The Flowing Hair Half Dime has the distinction of being one of the first coins issued by the US Mint. Designed by Robert Scot, this silver coin, valued at five cents, was part of the Coinage Act of 1792 which established the United States dollar as the standard unit of money in the country.
The act also created a decimal system for US currency. In this early phase of the US currency system, officials decided to peg the value of the dollar to the Spanish silver dollar. The act authorized the production of coins ranging from Eagles valued at $10 to pieces as small as half cents.
The half dime was designed to be smaller in both diameter and thickness relative to a dime. The first coins were struck in 1792 in a small quantity of 1,500 pieces.
The piece is part of a family of coins that are considered among the rarest in the world. Consider, for example, the Flowing Hair Dollar which was also minted in 1794 and reached a $10 million selling price in 2013. The coin is incredibly rare. Historians have estimated that no more than 130 are likely to still be in existence. Before this sale, the record for the highest amount ever paid for a coin was $4.1 million in 1999. The coin was only produced for two years. The fifteen stars around the perimeter represented the fifteen states that had ratified the constitution. It was the largest coin in use at the time.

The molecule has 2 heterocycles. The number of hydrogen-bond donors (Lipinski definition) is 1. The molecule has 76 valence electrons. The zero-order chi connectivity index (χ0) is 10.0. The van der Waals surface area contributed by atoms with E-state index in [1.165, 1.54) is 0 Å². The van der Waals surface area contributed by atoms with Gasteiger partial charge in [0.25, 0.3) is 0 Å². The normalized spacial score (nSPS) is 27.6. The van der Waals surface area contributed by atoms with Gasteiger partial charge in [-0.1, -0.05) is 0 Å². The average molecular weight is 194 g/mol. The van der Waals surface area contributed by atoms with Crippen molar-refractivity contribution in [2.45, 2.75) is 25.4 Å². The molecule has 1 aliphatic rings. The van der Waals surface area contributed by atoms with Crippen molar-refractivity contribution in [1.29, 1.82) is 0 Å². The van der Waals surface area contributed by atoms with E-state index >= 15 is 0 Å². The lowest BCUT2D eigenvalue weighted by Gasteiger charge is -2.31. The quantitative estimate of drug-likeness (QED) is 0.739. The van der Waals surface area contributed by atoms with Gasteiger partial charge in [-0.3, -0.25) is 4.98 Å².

The 1794 Flowing Hair half dime, though not as rare, has similar appeal. Many collectors value the coin because it represents the earliest days of the currency system in the US. Coins from this era have associations to some of the most towering figures in our history. In fact, the 1792 Act to Provide For Copper Coinage carries George Washington’s signature making it official law.
Many aspects of the design of the Flowing Hair Half Dime set a precedent and a standard for all the US coins that followed. The image of Liberty became an enduring theme across all following pieces. Liberty, as a design element, remained. However, the way in which it was represented changed over the decades to more accurately reflect the prevailing notion of what “beauty” resembles.
The 1794 Flowing Hair Half Dime, as well as the other coins of the era, also set composition standards. Coins had proportional values of silver to gold that were 15 to 1 respectively. Silver was deemed to be 1485 parts pure silver to 179 parts alloy copper.
Eventually, production of the “Flowing Hair” coin ended and the US mint adopted a new design, the Draped Bust dollar and the circulation of the “Flowing Hair” coins slowly faded from the public.
Collectors seek them today as a reminder of the founding of the nation. The Flowing Hair Half Dime remains one of the earliest records of the imagery used to represent the principles of the country.
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